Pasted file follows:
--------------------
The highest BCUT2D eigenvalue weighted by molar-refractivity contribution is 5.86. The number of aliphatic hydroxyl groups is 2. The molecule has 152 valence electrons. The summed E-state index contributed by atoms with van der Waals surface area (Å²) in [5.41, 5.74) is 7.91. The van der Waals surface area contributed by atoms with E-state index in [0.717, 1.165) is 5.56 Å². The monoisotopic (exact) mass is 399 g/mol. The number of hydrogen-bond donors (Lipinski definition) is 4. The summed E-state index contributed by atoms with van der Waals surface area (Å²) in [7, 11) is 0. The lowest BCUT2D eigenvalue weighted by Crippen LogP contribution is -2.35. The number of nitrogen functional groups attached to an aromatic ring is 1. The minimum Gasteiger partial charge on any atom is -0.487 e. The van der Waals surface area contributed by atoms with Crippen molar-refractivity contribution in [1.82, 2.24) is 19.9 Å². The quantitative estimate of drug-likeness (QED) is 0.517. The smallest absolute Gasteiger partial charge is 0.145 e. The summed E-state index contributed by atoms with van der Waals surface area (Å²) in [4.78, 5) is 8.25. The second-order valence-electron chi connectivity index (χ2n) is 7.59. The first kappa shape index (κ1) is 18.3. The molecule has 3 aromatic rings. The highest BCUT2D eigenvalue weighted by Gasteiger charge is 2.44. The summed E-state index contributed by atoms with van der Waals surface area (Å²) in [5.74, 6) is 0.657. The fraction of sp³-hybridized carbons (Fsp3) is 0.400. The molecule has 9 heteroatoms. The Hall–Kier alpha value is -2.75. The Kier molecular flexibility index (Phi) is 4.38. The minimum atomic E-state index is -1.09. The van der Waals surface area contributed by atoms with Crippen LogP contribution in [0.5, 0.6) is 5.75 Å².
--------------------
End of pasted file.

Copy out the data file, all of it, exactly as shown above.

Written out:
The highest BCUT2D eigenvalue weighted by molar-refractivity contribution is 5.86. The number of aliphatic hydroxyl groups is 2. The molecule has 152 valence electrons. The summed E-state index contributed by atoms with van der Waals surface area (Å²) in [5.41, 5.74) is 7.91. The van der Waals surface area contributed by atoms with E-state index in [0.717, 1.165) is 5.56 Å². The monoisotopic (exact) mass is 399 g/mol. The number of hydrogen-bond donors (Lipinski definition) is 4. The summed E-state index contributed by atoms with van der Waals surface area (Å²) in [7, 11) is 0. The lowest BCUT2D eigenvalue weighted by Crippen LogP contribution is -2.35. The number of nitrogen functional groups attached to an aromatic ring is 1. The minimum Gasteiger partial charge on any atom is -0.487 e. The van der Waals surface area contributed by atoms with Crippen molar-refractivity contribution in [1.82, 2.24) is 19.9 Å². The quantitative estimate of drug-likeness (QED) is 0.517. The smallest absolute Gasteiger partial charge is 0.145 e. The summed E-state index contributed by atoms with van der Waals surface area (Å²) in [4.78, 5) is 8.25. The second-order valence-electron chi connectivity index (χ2n) is 7.59. The first kappa shape index (κ1) is 18.3. The molecule has 3 aromatic rings. The highest BCUT2D eigenvalue weighted by Gasteiger charge is 2.44. The summed E-state index contributed by atoms with van der Waals surface area (Å²) in [5.74, 6) is 0.657. The fraction of sp³-hybridized carbons (Fsp3) is 0.400. The molecule has 9 heteroatoms. The Hall–Kier alpha value is -2.75. The Kier molecular flexibility index (Phi) is 4.38. The minimum atomic E-state index is -1.09. The van der Waals surface area contributed by atoms with Crippen LogP contribution in [0.5, 0.6) is 5.75 Å².